The researchers also looked at resistance to oseltamivir-based agents (Tamiflu is the brand name for oseltamivir phosphate), but found that fewer than 1 percent of all of the samples were resistant to that class of drugs. Different classes of antivirals target influenza in different ways in the hosts' cells.
Janies and researchers from the University of Colorado and Kansas State University also designed a four-dimensional interactive map that traces the resistant avian flu lineages, showing over time where they originated and where they moved, mostly across Asia, but also to one European site in Belgium. The map is projected onto a virtual globe using Google Earth and can be downloaded at: http://supramap.osu.edu/supramap/files/h5n1_677.kmz.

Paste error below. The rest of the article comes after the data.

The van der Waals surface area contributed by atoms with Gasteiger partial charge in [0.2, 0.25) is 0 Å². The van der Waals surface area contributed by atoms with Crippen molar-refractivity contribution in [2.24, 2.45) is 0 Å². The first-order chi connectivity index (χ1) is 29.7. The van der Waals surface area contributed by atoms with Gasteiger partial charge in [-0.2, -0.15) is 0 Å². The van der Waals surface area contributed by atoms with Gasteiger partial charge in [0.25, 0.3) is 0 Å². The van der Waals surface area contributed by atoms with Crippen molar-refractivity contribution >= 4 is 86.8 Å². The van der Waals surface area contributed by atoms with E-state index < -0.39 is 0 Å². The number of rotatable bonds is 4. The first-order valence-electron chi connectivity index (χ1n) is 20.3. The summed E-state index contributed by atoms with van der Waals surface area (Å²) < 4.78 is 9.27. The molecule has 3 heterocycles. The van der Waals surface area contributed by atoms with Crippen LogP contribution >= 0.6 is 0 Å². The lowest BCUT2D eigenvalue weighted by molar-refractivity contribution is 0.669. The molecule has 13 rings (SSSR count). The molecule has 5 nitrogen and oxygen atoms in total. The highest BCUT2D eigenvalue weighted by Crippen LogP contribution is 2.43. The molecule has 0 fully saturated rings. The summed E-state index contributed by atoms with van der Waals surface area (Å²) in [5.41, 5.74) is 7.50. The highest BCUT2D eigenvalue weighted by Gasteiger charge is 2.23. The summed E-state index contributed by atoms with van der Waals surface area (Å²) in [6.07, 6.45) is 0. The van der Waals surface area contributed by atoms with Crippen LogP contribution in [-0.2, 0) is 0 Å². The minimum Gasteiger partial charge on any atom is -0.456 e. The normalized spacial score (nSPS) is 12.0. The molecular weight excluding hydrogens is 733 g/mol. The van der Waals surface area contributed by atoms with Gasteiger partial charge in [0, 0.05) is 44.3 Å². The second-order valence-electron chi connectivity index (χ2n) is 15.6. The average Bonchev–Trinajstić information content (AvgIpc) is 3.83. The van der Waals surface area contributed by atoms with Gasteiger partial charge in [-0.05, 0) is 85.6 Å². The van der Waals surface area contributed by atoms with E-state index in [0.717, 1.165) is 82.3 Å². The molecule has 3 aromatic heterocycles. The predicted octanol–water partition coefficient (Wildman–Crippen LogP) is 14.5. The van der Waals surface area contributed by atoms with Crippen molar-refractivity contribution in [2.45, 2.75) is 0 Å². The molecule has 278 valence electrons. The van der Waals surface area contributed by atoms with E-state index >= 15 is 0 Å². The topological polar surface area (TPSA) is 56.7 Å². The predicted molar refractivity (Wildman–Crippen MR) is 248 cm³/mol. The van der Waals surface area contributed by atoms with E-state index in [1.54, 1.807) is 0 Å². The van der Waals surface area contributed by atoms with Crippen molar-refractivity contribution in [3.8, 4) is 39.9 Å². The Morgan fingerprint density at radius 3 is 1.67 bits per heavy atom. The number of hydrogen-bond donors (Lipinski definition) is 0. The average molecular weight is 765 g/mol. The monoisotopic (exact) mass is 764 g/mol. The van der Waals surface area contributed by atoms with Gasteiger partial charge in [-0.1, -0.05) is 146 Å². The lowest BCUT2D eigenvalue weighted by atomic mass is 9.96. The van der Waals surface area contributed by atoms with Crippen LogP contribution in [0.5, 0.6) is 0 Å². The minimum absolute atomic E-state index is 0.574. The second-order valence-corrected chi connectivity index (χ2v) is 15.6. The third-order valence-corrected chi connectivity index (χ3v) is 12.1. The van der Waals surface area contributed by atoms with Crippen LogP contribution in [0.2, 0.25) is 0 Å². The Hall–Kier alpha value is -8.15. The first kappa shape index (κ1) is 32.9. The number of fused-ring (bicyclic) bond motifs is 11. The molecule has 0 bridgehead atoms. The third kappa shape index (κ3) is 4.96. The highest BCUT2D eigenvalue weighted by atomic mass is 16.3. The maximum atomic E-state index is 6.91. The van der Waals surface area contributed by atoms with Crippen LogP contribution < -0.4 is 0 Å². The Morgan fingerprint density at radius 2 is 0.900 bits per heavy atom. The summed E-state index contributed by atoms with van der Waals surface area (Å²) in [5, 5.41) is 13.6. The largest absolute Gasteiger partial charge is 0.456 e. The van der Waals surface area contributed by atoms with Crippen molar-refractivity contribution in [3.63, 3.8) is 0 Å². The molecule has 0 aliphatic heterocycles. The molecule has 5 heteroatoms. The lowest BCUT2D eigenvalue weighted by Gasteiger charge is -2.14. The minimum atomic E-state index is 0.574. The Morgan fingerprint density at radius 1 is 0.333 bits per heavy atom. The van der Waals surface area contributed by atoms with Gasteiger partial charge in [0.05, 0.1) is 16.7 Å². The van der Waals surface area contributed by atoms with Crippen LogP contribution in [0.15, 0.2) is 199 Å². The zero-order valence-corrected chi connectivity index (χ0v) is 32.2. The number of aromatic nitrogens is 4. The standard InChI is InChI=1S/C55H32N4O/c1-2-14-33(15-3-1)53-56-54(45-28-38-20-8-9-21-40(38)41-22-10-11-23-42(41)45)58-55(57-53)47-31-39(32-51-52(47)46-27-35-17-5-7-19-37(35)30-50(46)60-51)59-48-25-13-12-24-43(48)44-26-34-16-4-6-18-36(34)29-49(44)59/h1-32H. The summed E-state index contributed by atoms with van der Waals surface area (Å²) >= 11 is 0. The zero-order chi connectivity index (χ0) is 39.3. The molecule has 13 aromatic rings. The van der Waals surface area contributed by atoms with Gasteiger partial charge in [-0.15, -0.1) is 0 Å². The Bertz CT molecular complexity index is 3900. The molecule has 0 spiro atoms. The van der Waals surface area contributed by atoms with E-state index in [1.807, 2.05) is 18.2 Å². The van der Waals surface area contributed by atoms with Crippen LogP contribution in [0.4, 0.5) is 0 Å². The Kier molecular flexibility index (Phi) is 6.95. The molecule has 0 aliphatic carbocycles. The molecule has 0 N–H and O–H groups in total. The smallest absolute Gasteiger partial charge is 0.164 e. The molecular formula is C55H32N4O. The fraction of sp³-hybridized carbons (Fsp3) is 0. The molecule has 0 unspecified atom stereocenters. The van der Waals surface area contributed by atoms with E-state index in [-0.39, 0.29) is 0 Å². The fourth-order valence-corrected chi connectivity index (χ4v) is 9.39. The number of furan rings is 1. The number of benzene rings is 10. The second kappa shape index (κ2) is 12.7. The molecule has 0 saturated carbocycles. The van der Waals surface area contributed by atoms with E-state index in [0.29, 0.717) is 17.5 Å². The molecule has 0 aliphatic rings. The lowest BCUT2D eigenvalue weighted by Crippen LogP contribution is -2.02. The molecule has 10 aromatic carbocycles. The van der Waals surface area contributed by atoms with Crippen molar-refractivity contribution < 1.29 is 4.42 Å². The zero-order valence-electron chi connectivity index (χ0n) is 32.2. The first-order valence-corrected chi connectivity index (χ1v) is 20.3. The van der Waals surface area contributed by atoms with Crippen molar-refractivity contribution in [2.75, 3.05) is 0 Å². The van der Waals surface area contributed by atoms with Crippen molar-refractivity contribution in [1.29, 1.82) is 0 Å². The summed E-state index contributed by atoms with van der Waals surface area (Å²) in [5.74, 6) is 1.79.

The study is published online in the journal Infection, Genetics and Evolution.
So far, avian flu, the H5N1 strain of the influenza A virus, has been restricted to fewer than 400 human cases worldwide, but the virus's presence in birds has led to culling of large populations of infected species. Experts believe that to date, the avian flu can be transmitted to humans only from diseased birds. But the 63-percent death rate among the humans who had the virus has led to global concerns that if H5N1 were to become highly transmissible among humans, it could start an influenza pandemic.
Janies and colleagues obtained 676 whole genomes of influenza A/H5N1 available in Genbank, a public database of sequences supported by the National Institutes of Health, as of June 2007. They then used powerful supercomputers to analyze these genomes and their various mutations.
Adamantanes fight influenza by inhibiting the function of a p
|Contact: Daniel Janies|
Ohio State University